F1 2011 for the 3DS review

Quick show of figurative hands—raise your hand if you know what a K.E.R.S. is. Ok, now keep them up if you are familiar with a DRS. And once more, do you know when to utilize those in an F1 race? If you answered yes to any or all of those questions, then F1 2011 for the 3DS may be worth a look, despite a few flaws. If those words aren’t in your lexicon, this game isn’t for you.

Typically, games like F1 racers have always been something of a niche market, at least here in the States. They take the racing genre to the extreme, but they do so at the cost of familiarity. That isn’t necessarily a bad thing, especially for fans that hunger for realism, but it makes the games slightly inaccessible and hard for novices to embrace. The 3DS version of F1 2011 by Sumo Digital (taking the portable reigns from Codemasters who focused on the console and PC versions) is not only no exception, it is the perfect example of a game made almost entirely for fans. And only fans.

Again, that isn’t always a bad thing, but in this case it is. It isn’t that newcomers and casual fans won’t like the gameplay, it is that almost everyone won’t like the gameplay, but hardcore fans will be able to overcome that and grow accustomed to them thanks to the some customization tweaks, or just old fashioned stubbornness. For fans of the series and the genre, Sumo Digital has decent, albeit not great offering. For everyone else, it will be frustrating to the point that most won’t have the patience to bother learning the game—a fact that is further exacerbated by the complete lack of anything resembling a tutorial. There are numerous aids that you can turn on or off, but that always ends up limiting what you can do, which quickly makes it boring.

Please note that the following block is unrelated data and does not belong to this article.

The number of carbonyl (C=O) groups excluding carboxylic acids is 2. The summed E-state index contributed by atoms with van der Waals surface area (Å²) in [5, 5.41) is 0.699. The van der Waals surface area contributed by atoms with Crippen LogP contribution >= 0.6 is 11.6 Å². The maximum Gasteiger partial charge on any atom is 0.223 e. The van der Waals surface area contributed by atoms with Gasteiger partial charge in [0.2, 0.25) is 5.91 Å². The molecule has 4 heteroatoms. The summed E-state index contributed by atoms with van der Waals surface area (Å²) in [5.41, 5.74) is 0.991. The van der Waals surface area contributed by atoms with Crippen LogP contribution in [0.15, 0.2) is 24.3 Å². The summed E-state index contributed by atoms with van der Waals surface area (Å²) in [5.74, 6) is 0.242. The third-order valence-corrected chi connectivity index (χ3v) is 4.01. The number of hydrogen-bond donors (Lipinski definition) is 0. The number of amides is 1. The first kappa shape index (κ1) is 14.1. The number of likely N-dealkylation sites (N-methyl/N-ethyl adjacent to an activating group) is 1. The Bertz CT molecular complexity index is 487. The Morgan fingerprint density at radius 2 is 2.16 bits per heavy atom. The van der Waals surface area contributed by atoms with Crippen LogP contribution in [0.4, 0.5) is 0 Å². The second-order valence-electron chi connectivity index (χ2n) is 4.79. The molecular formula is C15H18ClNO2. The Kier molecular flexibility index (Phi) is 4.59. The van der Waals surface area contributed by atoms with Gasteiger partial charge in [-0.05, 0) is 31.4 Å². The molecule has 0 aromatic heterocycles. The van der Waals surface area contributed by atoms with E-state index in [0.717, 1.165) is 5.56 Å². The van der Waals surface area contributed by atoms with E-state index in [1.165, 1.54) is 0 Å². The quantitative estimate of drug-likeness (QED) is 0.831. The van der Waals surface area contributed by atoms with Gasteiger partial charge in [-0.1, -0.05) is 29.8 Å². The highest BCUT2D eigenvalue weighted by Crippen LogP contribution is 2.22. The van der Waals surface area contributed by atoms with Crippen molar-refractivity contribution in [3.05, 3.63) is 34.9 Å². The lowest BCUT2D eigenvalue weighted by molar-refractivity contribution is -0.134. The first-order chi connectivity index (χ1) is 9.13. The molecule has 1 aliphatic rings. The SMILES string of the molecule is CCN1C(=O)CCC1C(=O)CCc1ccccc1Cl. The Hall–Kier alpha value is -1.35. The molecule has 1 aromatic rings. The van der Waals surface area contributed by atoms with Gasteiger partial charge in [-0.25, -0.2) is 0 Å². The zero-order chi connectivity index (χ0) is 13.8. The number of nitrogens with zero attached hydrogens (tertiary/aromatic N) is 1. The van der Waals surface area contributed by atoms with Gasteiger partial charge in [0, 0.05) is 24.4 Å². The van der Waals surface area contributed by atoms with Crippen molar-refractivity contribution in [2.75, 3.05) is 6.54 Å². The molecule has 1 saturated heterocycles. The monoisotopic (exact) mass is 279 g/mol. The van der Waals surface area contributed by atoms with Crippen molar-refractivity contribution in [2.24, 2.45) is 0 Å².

But putting all that aside and focusing on the pure mechanics of the game, there is some decent fun to be had, but there are also technical issues that are hard to overlook. The first of which is simply the difficulty that controlling an incredibly fast car faces with the nub analog stick of the 3DS. A standard controller offers a bit more room to move, which can make a huge difference. But the settings can be customized, and assuming the controls are something you can embrace, then there is the AI. Which is murderous.

It really is best to just accept the inconsistent AI, or you may find yourself asking for another 3DS this Christmas to replace the one you just broke. Sometimes they will try to murder you and crash into you, other times they are placemats, put there only to make you go around them. It makes racing far more nerve-racking than fun.

Thankfully, there are several other modes to help keep you entertained once the AI has forced the rage upon you. Along with the career mode, there is the standard quick race, a time trial, a grand prix, a championship series, and the challenges. Of them all, the challenges stand out as the best way to spend your time. Each offers you a specific goal, and you receive a grade for completion. There are 60 in total, and receiving the best score could keep you going for a long time.

There is also a multiplayer, both local and online, but the online remains sparse, and fairly devoid of racers. This could always change though.

Then there are the graphics. The tracks are dull and quickly feel familiar, and the textures are at best average. The most annoying visual problem comes from the 3D though. When you have it on at full, there is a slight ghosting issue. When you read text, a feint shadow of the words appears. That is annoying, but harmless. When you are on a track trying to keep above 200 mph, having a second line can be disastrous. It is best to keep the 3D off altogether, which means that one of the main points of playing it on the 3DS is rendered moot.


F1 2011 is a game that will likely appeal to hardcore fans of the series and F1 in general, and hardcore fans only. It is brutally unforgiving, which could be overlooked if there were a logic to it, but there isn’t. The AI is brutal, and the controls are difficult to get used to—but not impossible.

The graphics are also a major issue. There is a lot of content here to keep fans playing, but the look quickly makes everything feel repetitive. There are some good times to be had, but you will have to go out of your way to find them.

Score: 6.5 out of 10

 (This game was reviewed on the Nintendo 3DS on a copy provided by Codemasters)

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